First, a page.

The time: Late spring 2006. The place: The fast, winding roads near Porsche's home in Stuttgart, Germany, for the world media preview of the new 997-series Turbo. The weather: intermittent snow -- prompting Porsche to fit winter tires before letting the scribblers loose. And yet that hardly made a difference.
As AutoWeek reported: "The power comes on fast and smooth, with great gobs of torque found wherever you ask for it...a seemingly endless supply of tire-twisting propulsion. And all of it can be had with barely a hint of turbo lag. [The car loves] putting down that power with the steering wheel cocked. The more challenging the turn, the more eager the Turbo feels tackling it: powering in on entry, braking late, the body hunkering down while all four wheels grip and grip...And all on snow tires, no less."
Take the 996-series Turbo and turn it up notch. The result? The 997-series Turbo.
Much of the added muscle came from new twin puffers with variable turbine geometry (VTG). This refers to a compressor wheel with vanes (fins) adjustable for pitch (angle), not fixed. As the throttle opens and the turbo spins faster, the vanes spread apart to increase exhaust-gas flow and thus power; as revs fall, the vanes move inward to reduce the inertia that causes low-speed turbo "throttle lag." The result is a "twofer:" the power of a large turbo with the responsiveness of a small one.
Variable-vane turbochargers had been used on various diesel engines over the years, and Chrysler briefly offered one on a gas engine in the late 1980s. But gas engines demand that variable-vane turbos withstand literal white-hot internal temperatures of some 1,800 degrees Fahrenheit.
Accordingly, Porsche turned to Borg Warner Turbo Systems for aerospace-grade metallurgy, determined the proper exhaust system structure and flow, spent 20,000 hours in dynamometer testing, then road-tested nearly 750,000 miles. As ever, Porsche was willing to work extra hard for extra speed.
There were lots more high-performance exotica: liquid cooling for the turbos, a second oil cooler, a Variocam system tweaked for greater valve lift, sodium-filled exhaust valves with high-rate springs, a specific lightweight high-flow intake system, and uprated exhaust.
Chassis changes were no less extensive. Tracks were widened by 0.71-inch fore and 0.79-inch aft, spreading overall body width to 72.9 inches, and suspension components were lightened, subframes included.
Specially calibrated PASM shock absorbers were standard, as was Porsche Stability Management with the brake assist and preload features mentioned earlier. The all-disc antilock brakes themselves featured huge 13.8-inch rotors, six-piston calipers in front and four pots in the rear, plus twin servos (replacing a single unit) to provide more stopping power with no extra pedal effort. Porsche Ceramic Composite Brakes remained an option but were made of stronger materials and gained internal cooling ducts.
Wheels were now 19-inch light alloys, an inch larger than before, wearing 235/35ZR tires fore and 305/30ZRs aft. Last but not least, the Turbo's all-wheel drive got an electronically controlled multiplate clutch -- part of the Porsche Traction Management system -- that could rebalance power between axles in just 100 milliseconds.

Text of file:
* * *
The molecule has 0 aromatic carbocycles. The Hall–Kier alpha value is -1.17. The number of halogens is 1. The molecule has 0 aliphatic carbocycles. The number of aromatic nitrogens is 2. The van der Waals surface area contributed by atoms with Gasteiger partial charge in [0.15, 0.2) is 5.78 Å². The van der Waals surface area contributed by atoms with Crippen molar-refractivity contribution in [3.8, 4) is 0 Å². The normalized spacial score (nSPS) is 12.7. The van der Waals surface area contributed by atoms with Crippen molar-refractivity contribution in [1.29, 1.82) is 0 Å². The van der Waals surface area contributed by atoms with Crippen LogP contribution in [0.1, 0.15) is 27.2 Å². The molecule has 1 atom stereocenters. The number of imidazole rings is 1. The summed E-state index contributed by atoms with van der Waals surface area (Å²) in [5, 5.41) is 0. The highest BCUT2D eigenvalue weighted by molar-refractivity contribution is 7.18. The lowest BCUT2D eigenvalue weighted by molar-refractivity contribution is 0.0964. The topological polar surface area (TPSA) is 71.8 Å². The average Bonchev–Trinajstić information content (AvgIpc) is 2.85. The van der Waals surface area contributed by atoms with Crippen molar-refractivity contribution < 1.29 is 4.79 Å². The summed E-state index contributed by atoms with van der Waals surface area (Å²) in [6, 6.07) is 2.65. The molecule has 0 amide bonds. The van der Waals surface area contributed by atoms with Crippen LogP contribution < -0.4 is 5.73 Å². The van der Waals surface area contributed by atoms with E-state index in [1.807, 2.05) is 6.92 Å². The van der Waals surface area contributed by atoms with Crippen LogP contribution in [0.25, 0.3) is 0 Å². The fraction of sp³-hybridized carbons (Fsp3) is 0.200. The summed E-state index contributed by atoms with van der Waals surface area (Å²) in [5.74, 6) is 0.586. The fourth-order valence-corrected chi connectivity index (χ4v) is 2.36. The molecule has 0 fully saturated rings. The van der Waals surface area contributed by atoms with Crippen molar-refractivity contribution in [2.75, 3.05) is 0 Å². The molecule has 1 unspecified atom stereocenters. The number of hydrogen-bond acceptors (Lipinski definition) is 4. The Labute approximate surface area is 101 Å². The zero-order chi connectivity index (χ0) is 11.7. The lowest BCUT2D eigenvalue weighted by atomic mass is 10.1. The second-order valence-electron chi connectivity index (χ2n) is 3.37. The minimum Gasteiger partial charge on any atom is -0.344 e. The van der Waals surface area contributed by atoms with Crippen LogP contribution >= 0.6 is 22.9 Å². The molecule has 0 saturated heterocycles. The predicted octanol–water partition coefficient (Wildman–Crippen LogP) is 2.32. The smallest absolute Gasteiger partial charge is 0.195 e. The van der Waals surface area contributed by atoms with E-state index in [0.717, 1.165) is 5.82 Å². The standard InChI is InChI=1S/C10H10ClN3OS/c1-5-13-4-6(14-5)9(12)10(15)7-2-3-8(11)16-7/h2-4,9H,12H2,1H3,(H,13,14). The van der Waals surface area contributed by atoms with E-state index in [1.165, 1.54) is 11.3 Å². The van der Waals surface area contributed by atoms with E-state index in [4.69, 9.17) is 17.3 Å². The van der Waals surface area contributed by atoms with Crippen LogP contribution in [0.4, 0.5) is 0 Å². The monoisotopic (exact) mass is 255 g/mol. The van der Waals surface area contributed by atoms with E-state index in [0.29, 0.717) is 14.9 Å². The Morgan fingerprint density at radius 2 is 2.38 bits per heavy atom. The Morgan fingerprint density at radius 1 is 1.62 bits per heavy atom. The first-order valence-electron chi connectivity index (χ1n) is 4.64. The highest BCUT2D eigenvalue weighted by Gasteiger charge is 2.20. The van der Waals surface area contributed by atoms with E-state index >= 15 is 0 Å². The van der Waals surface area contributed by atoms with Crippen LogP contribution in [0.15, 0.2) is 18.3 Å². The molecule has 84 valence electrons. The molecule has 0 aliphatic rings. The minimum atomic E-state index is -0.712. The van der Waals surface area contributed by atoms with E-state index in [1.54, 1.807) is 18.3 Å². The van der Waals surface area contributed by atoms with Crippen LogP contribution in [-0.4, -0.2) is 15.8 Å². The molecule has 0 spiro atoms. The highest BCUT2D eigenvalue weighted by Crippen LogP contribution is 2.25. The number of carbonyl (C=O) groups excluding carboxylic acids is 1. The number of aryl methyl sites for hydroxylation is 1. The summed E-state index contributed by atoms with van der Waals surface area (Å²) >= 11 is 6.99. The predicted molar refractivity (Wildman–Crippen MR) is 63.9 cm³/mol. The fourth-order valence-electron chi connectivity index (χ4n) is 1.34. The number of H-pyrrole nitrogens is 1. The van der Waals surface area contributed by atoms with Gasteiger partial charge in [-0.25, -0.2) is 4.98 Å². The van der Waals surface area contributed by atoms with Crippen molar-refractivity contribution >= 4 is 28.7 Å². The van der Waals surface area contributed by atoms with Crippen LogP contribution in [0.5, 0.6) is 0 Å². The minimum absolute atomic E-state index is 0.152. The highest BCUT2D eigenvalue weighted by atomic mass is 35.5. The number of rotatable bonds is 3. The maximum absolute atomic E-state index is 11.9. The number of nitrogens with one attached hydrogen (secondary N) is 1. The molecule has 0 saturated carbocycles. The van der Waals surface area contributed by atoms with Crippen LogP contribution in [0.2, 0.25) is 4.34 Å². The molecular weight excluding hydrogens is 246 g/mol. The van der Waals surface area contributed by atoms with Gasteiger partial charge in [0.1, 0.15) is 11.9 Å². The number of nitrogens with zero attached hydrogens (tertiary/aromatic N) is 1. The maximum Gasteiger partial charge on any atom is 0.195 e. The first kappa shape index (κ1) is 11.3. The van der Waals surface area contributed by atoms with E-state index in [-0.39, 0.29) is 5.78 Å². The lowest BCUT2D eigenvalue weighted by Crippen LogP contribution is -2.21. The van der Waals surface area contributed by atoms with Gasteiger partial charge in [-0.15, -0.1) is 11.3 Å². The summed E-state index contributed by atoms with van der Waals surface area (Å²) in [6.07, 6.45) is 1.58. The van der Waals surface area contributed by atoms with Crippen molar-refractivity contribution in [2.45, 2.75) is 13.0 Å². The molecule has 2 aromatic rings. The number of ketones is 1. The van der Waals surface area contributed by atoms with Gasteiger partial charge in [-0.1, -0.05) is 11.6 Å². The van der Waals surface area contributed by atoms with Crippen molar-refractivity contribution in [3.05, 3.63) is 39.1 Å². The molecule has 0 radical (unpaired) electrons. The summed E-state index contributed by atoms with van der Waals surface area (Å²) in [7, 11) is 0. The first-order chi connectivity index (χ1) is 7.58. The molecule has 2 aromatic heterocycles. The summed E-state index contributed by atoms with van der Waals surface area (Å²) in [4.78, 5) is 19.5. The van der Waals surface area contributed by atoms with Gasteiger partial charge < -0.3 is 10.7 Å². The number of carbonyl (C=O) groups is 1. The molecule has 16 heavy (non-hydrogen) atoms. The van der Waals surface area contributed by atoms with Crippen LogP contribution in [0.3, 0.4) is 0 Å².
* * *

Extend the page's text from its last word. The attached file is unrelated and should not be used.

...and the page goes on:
Speaking of power transmission, the six-speed manual gearbox returned from the 996 Turbo with beefier construction, new ratios for all forward gears save first, and high-tech carbon-coated gears for slicker, more precise shifting. The five-speed Tiptronic S automatic got a tighter torque converter and more computing power.
The latter included two new driver aids: a "Fast-Off" function that nixed upshifts on abrupt throttle lift, even if the pedal wasn't fully released, and a "Fast-Back" feature that triggered automatic downshifts if the brakes were applied within 1.5 seconds of throttle liftoff.
Enthusiasts gasped when Porsche claimed the new Turbo was quicker with automatic -- 3.4 seconds 0-60 mph versus 3.7 with manual -- but it was true. Road & Track actually clocked a mere 3.3 seconds with Tiptronic. It was all due to a faster-acting "slushbox" calibrated for broader, thicker engine torque.
"Power-braking the Tiptronic loads the turbo and builds boost before the car leaves the line," R&T explained. "To build boost in the manual car would require excessive slipping of the clutch. This delay in building boost gives the advantage to the torque-converter-equipped Tiptronic." Who'd have thought?
Amazingly, the 997 Turbo ended up 11 pounds lighter than its predecessor, helped by doors rendered in aluminum instead of steel. The result was a sterling weight-to-power ratio of just 7.28. Styling blended familiar Turbo cues with new elements such as low-riding front foglights, outboard air intakes fronted by LED turn signals, big oval exhaust tips slotted within the rear bumper, and -- believe it or not -- a smaller, lower, two-piece rear wing.
And so the 911 Turbo just kept on getting better: more power, more ability, more magic. Alas, it also kept getting costlier, arriving in the U.S. at an eye-popping $122,900. A shame so few people could afford that when most anyone could drive this high-performance masterpiece easily and safely.
Check out the complete story of Porsche cars, including these fabulous models:
|Porsche 356 ||Porsche 911 ||Porsche 914 |
|Porsche 924, 944, 968 ||Porsche 928||Porsche 959|
|Porsche Boxster||Porsche Cayenne||Porsche Cayman|
For Porsche prices and reviews from the auto editors of Consumer Guide, see:
- Porsche new cars
- Porsche used cars
- 2007 Porsche 911
- 1999-2006 Porsche 911
- 1995-1998 Porsche 911